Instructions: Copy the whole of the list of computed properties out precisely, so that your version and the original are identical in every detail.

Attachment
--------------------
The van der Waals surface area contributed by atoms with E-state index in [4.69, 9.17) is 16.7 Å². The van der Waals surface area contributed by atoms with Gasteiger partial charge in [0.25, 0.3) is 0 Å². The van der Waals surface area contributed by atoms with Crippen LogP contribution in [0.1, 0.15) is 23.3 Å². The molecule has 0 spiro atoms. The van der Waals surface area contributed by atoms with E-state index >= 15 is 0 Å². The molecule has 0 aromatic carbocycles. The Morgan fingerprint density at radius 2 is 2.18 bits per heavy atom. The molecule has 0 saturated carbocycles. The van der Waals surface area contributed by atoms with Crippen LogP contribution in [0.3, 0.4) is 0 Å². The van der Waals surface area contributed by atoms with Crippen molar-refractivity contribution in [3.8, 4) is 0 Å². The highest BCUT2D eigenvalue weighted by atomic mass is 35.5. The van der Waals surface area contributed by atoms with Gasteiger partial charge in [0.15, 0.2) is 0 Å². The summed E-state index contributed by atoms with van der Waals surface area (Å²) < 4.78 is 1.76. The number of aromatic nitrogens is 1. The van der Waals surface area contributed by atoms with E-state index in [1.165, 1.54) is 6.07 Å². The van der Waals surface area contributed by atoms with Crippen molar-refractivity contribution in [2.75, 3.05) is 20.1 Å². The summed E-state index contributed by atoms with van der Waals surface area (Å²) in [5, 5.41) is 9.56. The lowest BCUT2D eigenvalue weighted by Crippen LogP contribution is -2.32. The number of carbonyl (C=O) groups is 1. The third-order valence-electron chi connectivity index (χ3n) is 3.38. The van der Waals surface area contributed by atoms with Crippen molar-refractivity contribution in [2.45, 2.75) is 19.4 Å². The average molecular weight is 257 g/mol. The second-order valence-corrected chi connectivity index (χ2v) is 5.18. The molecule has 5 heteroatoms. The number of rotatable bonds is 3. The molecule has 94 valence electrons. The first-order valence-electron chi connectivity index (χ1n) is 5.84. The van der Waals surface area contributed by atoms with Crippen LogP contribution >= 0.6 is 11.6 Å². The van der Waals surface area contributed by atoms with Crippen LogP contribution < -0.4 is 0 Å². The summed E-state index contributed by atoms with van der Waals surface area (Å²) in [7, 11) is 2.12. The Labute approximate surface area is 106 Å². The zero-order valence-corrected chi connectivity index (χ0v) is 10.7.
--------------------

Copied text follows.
The van der Waals surface area contributed by atoms with E-state index in [4.69, 9.17) is 16.7 Å². The van der Waals surface area contributed by atoms with Gasteiger partial charge in [0.25, 0.3) is 0 Å². The van der Waals surface area contributed by atoms with Crippen LogP contribution in [0.1, 0.15) is 23.3 Å². The molecule has 0 spiro atoms. The van der Waals surface area contributed by atoms with E-state index >= 15 is 0 Å². The molecule has 0 aromatic carbocycles. The Morgan fingerprint density at radius 2 is 2.18 bits per heavy atom. The molecule has 0 saturated carbocycles. The van der Waals surface area contributed by atoms with Crippen LogP contribution in [0.3, 0.4) is 0 Å². The van der Waals surface area contributed by atoms with Crippen molar-refractivity contribution in [3.8, 4) is 0 Å². The highest BCUT2D eigenvalue weighted by atomic mass is 35.5. The van der Waals surface area contributed by atoms with Gasteiger partial charge in [0.15, 0.2) is 0 Å². The summed E-state index contributed by atoms with van der Waals surface area (Å²) < 4.78 is 1.76. The number of aromatic nitrogens is 1. The van der Waals surface area contributed by atoms with E-state index in [1.165, 1.54) is 6.07 Å². The van der Waals surface area contributed by atoms with Crippen molar-refractivity contribution in [2.75, 3.05) is 20.1 Å². The summed E-state index contributed by atoms with van der Waals surface area (Å²) in [5, 5.41) is 9.56. The lowest BCUT2D eigenvalue weighted by Crippen LogP contribution is -2.32. The number of carbonyl (C=O) groups is 1. The third-order valence-electron chi connectivity index (χ3n) is 3.38. The van der Waals surface area contributed by atoms with Crippen molar-refractivity contribution in [2.45, 2.75) is 19.4 Å². The average molecular weight is 257 g/mol. The second-order valence-corrected chi connectivity index (χ2v) is 5.18. The molecule has 5 heteroatoms. The number of rotatable bonds is 3. The molecule has 94 valence electrons. The first-order valence-electron chi connectivity index (χ1n) is 5.84. The van der Waals surface area contributed by atoms with Crippen LogP contribution >= 0.6 is 11.6 Å². The van der Waals surface area contributed by atoms with Crippen LogP contribution < -0.4 is 0 Å². The summed E-state index contributed by atoms with van der Waals surface area (Å²) in [7, 11) is 2.12. The Labute approximate surface area is 106 Å². The zero-order valence-corrected chi connectivity index (χ0v) is 10.7.